A decline in infection numbers – no matter how steep or steady – does not mean it is safe to ease coronavirus restrictions, two mathematicians have warned.
A peer-reviewed algorithm developed by Nick James and Max Menzies reveals what health authorities should look for before making a decision on when to open back up.
The pair analysed COVID-19 infection rates in all 50 US states plus the District of Columbia for the seven-month period from January 21 to July 31.
“In some of the worst-performing states, it seems that policymakers have looked for plateauing or slightly declining infection rates,” said Mr James, a PhD student in the School of Mathematics and Statistics at the University of Sydney.
“Instead, health officials should look for identifiable local maxima and minima, showing when surges reach their peak and when they are demonstrably over.”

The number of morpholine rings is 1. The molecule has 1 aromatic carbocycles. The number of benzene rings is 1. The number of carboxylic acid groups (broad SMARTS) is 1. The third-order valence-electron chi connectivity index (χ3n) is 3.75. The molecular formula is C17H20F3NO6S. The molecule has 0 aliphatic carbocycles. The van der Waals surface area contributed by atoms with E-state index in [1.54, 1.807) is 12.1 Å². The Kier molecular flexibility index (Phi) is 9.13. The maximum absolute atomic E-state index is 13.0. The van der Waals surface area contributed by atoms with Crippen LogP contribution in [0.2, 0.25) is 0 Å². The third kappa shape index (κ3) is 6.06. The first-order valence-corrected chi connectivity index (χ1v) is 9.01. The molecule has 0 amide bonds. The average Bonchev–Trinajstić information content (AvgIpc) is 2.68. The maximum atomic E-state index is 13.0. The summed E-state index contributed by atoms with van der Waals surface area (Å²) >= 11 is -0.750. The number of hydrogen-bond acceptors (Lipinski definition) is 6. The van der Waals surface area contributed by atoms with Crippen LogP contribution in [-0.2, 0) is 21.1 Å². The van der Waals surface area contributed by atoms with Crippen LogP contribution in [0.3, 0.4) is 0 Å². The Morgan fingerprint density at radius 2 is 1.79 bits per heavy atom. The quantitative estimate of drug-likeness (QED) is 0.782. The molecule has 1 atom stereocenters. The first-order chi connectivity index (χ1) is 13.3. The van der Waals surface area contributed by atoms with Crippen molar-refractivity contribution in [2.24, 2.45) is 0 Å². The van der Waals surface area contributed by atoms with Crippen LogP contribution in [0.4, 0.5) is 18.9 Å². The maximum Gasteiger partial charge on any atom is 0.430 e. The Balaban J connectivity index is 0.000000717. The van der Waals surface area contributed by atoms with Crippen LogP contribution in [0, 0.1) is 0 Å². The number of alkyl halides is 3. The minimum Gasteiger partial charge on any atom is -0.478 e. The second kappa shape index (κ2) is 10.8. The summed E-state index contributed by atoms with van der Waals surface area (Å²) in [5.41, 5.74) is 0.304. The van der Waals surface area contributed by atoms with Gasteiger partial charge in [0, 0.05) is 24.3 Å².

The same algorithm that was used to assess US infection rates was applied to infection rates in all Australian states and territories.
“What the Victorian data shows is that cases are still coming down and the turning point – the local minimum – has not occurred yet,” said Dr Menzies, from the Yau Mathematical Sciences Center at Tsinghua University in Beijing.
He said a true turning point is when cases have legitimately downturned and not just exhibiting stable fluctuations, adding that from a mathematical perspective at least, Victoria should “stay the course”.
“Our approach allows for careful identification of the most and least successful US states at managing COVID-19,” Dr Menzies said.
Mr James said that aggressively pushing infection rates down to a minimum seemed the best way to defeat a second surge.
He said their algorithm was not meant to be used to make predictions.
Rather policymakers should see it as an “analytical tool” to determine “demonstrable turning points in COVID infections”, he said.